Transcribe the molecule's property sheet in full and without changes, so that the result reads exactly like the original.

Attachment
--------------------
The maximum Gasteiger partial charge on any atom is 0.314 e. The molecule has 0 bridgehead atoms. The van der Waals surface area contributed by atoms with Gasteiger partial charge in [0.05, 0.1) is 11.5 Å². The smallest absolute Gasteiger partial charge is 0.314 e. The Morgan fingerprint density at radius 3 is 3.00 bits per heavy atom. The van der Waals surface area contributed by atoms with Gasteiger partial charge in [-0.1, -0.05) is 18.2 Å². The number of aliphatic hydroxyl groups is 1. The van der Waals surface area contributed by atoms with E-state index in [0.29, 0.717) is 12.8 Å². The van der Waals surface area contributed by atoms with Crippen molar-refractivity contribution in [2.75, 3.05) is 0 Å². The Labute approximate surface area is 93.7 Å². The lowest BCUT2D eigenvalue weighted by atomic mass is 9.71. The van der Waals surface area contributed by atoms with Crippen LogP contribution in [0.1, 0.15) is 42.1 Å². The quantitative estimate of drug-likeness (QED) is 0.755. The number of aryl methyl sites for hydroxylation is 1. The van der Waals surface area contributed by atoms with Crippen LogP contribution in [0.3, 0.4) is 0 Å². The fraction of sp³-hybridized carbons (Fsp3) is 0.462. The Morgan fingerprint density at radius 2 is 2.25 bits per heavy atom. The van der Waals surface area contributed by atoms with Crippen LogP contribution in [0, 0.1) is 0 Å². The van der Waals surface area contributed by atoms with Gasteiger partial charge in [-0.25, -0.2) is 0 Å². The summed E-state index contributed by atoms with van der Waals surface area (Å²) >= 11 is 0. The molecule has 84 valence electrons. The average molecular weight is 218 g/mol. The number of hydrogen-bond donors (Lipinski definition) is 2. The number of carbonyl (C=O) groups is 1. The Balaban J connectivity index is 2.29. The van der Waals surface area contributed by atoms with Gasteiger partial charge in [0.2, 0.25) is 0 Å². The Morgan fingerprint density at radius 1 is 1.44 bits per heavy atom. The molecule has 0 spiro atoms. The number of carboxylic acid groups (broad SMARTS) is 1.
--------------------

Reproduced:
The maximum Gasteiger partial charge on any atom is 0.314 e. The molecule has 0 bridgehead atoms. The van der Waals surface area contributed by atoms with Gasteiger partial charge in [0.05, 0.1) is 11.5 Å². The smallest absolute Gasteiger partial charge is 0.314 e. The Morgan fingerprint density at radius 3 is 3.00 bits per heavy atom. The van der Waals surface area contributed by atoms with Gasteiger partial charge in [-0.1, -0.05) is 18.2 Å². The number of aliphatic hydroxyl groups is 1. The van der Waals surface area contributed by atoms with E-state index in [0.29, 0.717) is 12.8 Å². The van der Waals surface area contributed by atoms with Crippen molar-refractivity contribution in [2.75, 3.05) is 0 Å². The Labute approximate surface area is 93.7 Å². The lowest BCUT2D eigenvalue weighted by atomic mass is 9.71. The van der Waals surface area contributed by atoms with Crippen LogP contribution in [0.1, 0.15) is 42.1 Å². The quantitative estimate of drug-likeness (QED) is 0.755. The number of aryl methyl sites for hydroxylation is 1. The van der Waals surface area contributed by atoms with Crippen LogP contribution in [0.3, 0.4) is 0 Å². The fraction of sp³-hybridized carbons (Fsp3) is 0.462. The Morgan fingerprint density at radius 2 is 2.25 bits per heavy atom. The van der Waals surface area contributed by atoms with Crippen LogP contribution in [0, 0.1) is 0 Å². The van der Waals surface area contributed by atoms with Gasteiger partial charge in [-0.25, -0.2) is 0 Å². The summed E-state index contributed by atoms with van der Waals surface area (Å²) >= 11 is 0. The molecule has 84 valence electrons. The average molecular weight is 218 g/mol. The number of hydrogen-bond donors (Lipinski definition) is 2. The number of carbonyl (C=O) groups is 1. The Balaban J connectivity index is 2.29. The van der Waals surface area contributed by atoms with Gasteiger partial charge in [0.2, 0.25) is 0 Å². The Morgan fingerprint density at radius 1 is 1.44 bits per heavy atom. The molecule has 0 spiro atoms. The number of carboxylic acid groups (broad SMARTS) is 1.